If the first meeting of the Priest-Labor Initiative served as a crash course into what it means to be a labor priest, its second resembled somewhat the presentations elementary students give their first week back to school on how they spent their summer vacation.
Coming together as a group for the first time since May 2012, part of the annual conference of the National Federation of Priests' Councils, the priests brought with them more than curiosity; they brought stories of their experiences from the past year.
In the Seattle diocese, Fr. Gary Lazzeroni has worked with food service employees at the University of Portland. On the opposite coast, Fr. Evelio Menjivar of Washington, D.C., joined an interfaith group pushing for immigration reform, while Fr. Ty Hullinger has attended rallies and worked in opposing a new casino in the Baltimore area.
Farther south down Interstate 95, in his diocese of Camden, N.J., Fr. John Thomas attempted to persuade a Catholic high school to relocate a class reunion from an Atlantic City hotel at odds with the union UNITE HERE . New to the group, Fr. Jerry Tobin, who learned of the initiative by reading NCR, has aligned with workers in Mississippi trying to unionize at Nissan auto plants.
And back on the West Coast, Fr. Jon Pedigo has spent his time navigating the Silicon Valley landscape of his San Jose, Calif., diocese, planning prayer vigils for workers, attending press conferences for grocery workers, and acting as a facilitator among the workers and labor unions and his bishop and fellow priests.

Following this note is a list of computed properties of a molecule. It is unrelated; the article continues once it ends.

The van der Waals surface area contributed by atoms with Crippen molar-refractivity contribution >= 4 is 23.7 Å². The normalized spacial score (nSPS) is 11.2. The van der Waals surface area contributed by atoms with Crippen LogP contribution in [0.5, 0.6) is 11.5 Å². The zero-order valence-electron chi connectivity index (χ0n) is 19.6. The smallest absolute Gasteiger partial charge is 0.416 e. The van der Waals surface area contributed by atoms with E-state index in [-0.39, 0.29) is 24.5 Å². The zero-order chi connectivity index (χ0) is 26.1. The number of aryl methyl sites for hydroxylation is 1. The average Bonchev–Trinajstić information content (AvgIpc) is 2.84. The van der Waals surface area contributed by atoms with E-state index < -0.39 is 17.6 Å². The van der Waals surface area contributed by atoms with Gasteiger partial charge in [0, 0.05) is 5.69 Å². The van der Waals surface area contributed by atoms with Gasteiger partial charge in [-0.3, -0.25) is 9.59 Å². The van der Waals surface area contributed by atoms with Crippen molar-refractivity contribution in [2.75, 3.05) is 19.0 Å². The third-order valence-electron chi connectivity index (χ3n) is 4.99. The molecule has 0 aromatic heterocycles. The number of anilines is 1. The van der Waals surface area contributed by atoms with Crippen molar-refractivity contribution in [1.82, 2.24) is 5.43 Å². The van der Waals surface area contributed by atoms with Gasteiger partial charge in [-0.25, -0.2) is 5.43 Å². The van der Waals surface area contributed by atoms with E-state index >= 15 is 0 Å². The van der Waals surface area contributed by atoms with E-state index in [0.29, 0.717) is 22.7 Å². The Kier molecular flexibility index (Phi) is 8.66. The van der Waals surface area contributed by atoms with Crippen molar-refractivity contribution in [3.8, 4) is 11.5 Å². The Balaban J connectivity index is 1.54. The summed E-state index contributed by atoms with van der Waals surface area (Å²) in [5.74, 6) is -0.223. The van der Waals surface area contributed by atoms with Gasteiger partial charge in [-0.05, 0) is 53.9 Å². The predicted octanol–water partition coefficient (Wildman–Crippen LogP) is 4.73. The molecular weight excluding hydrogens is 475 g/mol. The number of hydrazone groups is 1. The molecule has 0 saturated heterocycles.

"I think that priests and bishops need to hear directly from the people who are affected. And it's the stories, it's not just worker rights, it's about the workers have rights because they want to put food on the table for the family," he told NCR.
As the stories played out from familiar and new faces, Fr. Clete Kiley, a founder of the initiative based in Chicago and director of immigration policy at UNITE HERE, reflected on the map the group created.
"What struck me was geographically, [the movement has] expanded, and that was our hope and our intention," he said.
The second meeting of the Priest-Labor Initiative offered points of progress.
Aside from the men having gained real experience working and meeting with laborers in their respective communities, there was a new logo and an official name.
And there was a mission statement: "To form, train, coordinate and encourage a community of priests across the United States who stand with and advocate for workers, especially immigrant workers, according to the principles of Catholic social teaching."
Though evolving, the movement still has hurdles to cross.
After hearing from and sharing lunch with Las Vegas casino workers, much of the afternoon discussion focused on the challenges of organizing and the fears that accompany taking action, whether their own, their fellow priests' or that of the workers they seek to stand beside.
One of the barriers discussed centered on hearsay and unfounded assumptions of what being a labor priest entailed. Several shared accounts of peer priests questioning why they were involved or sticking them with the "activist" label.
"The struggle is not coming across as a radical priest ... but to make it an issue of pastoral concern for our people," Pedigo said.